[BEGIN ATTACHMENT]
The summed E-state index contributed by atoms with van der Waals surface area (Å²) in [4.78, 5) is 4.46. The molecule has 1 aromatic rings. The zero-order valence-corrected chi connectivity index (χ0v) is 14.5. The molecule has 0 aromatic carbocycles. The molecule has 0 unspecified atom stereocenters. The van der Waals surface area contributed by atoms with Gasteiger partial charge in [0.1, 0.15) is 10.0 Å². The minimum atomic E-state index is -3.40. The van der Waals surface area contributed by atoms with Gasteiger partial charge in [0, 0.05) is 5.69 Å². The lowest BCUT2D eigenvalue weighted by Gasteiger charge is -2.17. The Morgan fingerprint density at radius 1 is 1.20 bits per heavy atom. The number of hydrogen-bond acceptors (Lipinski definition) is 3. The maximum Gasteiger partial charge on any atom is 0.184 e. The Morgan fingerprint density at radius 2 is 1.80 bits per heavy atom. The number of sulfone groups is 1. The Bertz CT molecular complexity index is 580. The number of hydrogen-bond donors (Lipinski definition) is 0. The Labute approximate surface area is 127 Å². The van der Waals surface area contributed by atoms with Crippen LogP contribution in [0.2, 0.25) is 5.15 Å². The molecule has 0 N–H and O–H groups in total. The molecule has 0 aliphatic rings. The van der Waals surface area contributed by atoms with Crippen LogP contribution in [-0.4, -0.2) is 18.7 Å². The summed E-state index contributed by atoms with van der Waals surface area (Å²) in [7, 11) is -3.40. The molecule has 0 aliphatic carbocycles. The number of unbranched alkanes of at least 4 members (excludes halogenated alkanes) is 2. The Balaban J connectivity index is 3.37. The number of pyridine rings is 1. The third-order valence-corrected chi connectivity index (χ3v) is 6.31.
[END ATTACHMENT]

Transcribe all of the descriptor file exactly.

The summed E-state index contributed by atoms with van der Waals surface area (Å²) in [4.78, 5) is 4.46. The molecule has 1 aromatic rings. The zero-order valence-corrected chi connectivity index (χ0v) is 14.5. The molecule has 0 aromatic carbocycles. The molecule has 0 unspecified atom stereocenters. The van der Waals surface area contributed by atoms with Gasteiger partial charge in [0.1, 0.15) is 10.0 Å². The minimum atomic E-state index is -3.40. The van der Waals surface area contributed by atoms with Gasteiger partial charge in [0, 0.05) is 5.69 Å². The lowest BCUT2D eigenvalue weighted by Gasteiger charge is -2.17. The Morgan fingerprint density at radius 1 is 1.20 bits per heavy atom. The number of hydrogen-bond acceptors (Lipinski definition) is 3. The maximum Gasteiger partial charge on any atom is 0.184 e. The Morgan fingerprint density at radius 2 is 1.80 bits per heavy atom. The number of sulfone groups is 1. The Bertz CT molecular complexity index is 580. The number of hydrogen-bond donors (Lipinski definition) is 0. The Labute approximate surface area is 127 Å². The van der Waals surface area contributed by atoms with Crippen LogP contribution in [0.2, 0.25) is 5.15 Å². The molecule has 0 N–H and O–H groups in total. The molecule has 0 aliphatic rings. The van der Waals surface area contributed by atoms with Crippen LogP contribution in [-0.4, -0.2) is 18.7 Å². The summed E-state index contributed by atoms with van der Waals surface area (Å²) in [7, 11) is -3.40. The molecule has 0 aliphatic carbocycles. The number of unbranched alkanes of at least 4 members (excludes halogenated alkanes) is 2. The Balaban J connectivity index is 3.37. The number of pyridine rings is 1. The third-order valence-corrected chi connectivity index (χ3v) is 6.31.